Young women today may face increased health risks linked to breast cancer due to effects from a banned toxic pesticide lasting over three generations, according to a new study from the Public Health Institute’s Child Health and Development Studies, or CHDS, and the University of California, Davis.
In the first study to report on the health effects of exposure to a toxic environmental chemical over three human generations, the new study found that granddaughters whose grandmothers were exposed to the pesticide DDT have higher rates of obesity and earlier first menstrual periods. This may increase the granddaughters’ risk for breast cancer as well as high blood pressure, diabetes and other cardiometabolic diseases.
The research was published today in Cancer Epidemiology, Biomarkers & Prevention, a journal of the American Association for Cancer Research. DDT was banned in the U.S. nearly 50 years ago. Yet the study suggests that effects from DDT may contribute to the falling age of first periods and increases in obesity rates among young women today.
The study found that the risk of obesity in young adult granddaughters was two to three times greater when their (not overweight) grandmothers had higher levels of o,p’-DDT — a contaminant of commercial DDT — in their blood during or just after pregnancy. Granddaughters were twice as likely to have earlier first menstrual periods when their grandmothers had higher o,p’-DDT blood levels. DDT and its related chemicals are known to be endocrine-disrupting chemicals, which are compounds that can alter and interfere with natural hormones essential for development.
“We already know that it’s nearly impossible to avoid exposures to many common environmental chemicals that are endocrine disrupters,” said Barbara Cohn, director of CHDS and senior author of the study. “Now our study shows for the first time in people that environmental chemicals like DDT may also pose health threats to our grandchildren. In combination with our ongoing studies of DDT effects in the grandmother’s and mother’s generations, our work suggests we should take precautionary action on the use of other endocrine disrupting chemicals, given their potential to affect generations to come in ways we cannot anticipate today.”
Generations of risk
The Child Health and Development Studies has followed 20,000 pregnant women and their families for more than 60 years. CHDS enrolled and began following pregnant women in the Bay Area between 1959 and 1967, a time of high pesticide use before DDT was banned in 1972. These “founding grandmothers” in the study gave blood samples at each trimester during pregnancy and one sample shortly after birth. The blood samples were tested for levels of DDT and its related chemicals, including active ingredients, contaminants and their metabolites.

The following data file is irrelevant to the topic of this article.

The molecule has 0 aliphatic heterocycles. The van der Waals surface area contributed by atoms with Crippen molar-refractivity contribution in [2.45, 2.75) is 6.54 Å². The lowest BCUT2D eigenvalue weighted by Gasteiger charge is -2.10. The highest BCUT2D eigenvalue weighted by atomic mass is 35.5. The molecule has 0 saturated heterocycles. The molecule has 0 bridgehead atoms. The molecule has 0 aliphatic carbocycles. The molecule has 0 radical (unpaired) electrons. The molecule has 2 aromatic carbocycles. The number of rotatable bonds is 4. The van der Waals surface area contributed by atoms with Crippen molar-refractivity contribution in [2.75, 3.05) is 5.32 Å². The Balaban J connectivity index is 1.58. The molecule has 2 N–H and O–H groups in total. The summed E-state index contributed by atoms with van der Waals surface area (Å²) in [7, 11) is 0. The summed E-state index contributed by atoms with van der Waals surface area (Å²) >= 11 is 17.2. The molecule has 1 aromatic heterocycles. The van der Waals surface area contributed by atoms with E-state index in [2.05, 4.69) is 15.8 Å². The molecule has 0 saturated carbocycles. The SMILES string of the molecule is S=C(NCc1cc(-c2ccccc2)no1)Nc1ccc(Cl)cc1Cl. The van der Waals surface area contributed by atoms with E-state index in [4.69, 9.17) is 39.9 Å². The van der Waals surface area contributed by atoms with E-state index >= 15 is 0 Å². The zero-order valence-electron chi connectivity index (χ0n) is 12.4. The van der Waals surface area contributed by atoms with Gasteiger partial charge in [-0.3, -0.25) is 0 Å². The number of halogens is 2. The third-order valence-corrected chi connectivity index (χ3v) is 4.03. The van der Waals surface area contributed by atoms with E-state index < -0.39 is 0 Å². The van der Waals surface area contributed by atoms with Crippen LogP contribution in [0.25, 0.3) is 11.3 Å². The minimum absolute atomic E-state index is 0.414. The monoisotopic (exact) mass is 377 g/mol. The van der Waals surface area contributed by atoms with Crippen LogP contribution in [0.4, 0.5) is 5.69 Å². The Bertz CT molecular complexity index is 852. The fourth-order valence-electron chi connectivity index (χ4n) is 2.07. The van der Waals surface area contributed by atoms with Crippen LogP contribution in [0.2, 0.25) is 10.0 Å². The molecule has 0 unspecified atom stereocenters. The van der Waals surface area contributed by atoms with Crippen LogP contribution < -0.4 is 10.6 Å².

The study today focuses on o,p’-DDT as it has previously been linked to breast cancer, obesity and other harmful health effects in daughters, and is believed to be the most sensitive biomarker for exposures before and immediately after birth. Since granddaughters’ exposure would occur via their mothers’ in utero egg cell development, o,p’-DDT levels are a potential predictor of granddaughters’ exposure outcomes.
“These data suggest that the disruption of endocrine systems by DDT initiates in immature human eggs, decades before the eggs are fertilized,” said co-leading author Michele A. La Merrill, an associate professor of environmental toxicology at UC Davis.
The CHDS study included interviews, home visits and questionnaires from the daughters and granddaughters of the original enrollees. During home visits, blood pressure and height and weight measurements were taken. The study today is based on 365 adult granddaughters who completed questionnaires, participated in a home visit, had available DDT measures from grandmothers’ serum, and (for 285 of them) had available information on body mass index in all three generations. Information on the age of first period for all three generations was available from 235 granddaughters.
Previous CHDS studies have shown that mothers’ DDT exposure during pregnancy or immediately after birth correlates with increased daughters’ risk of breast cancer and the prevalence of breast cancer risk factors, including obesity, among adult daughters. Other prior studies have linked DDT exposure to birth defects, reduced fertility and an increased risk of diabetes.
The research published today was supported by the California Breast Cancer Research Grants Program, the Breast Cancer Environment Research Program of the National Institute of Environmental Health Sciences (NIEHS), the Eunice Kennedy Shriver National Institute of Child Health and Human Development, and the USDA National Institute of Food and Agriculture.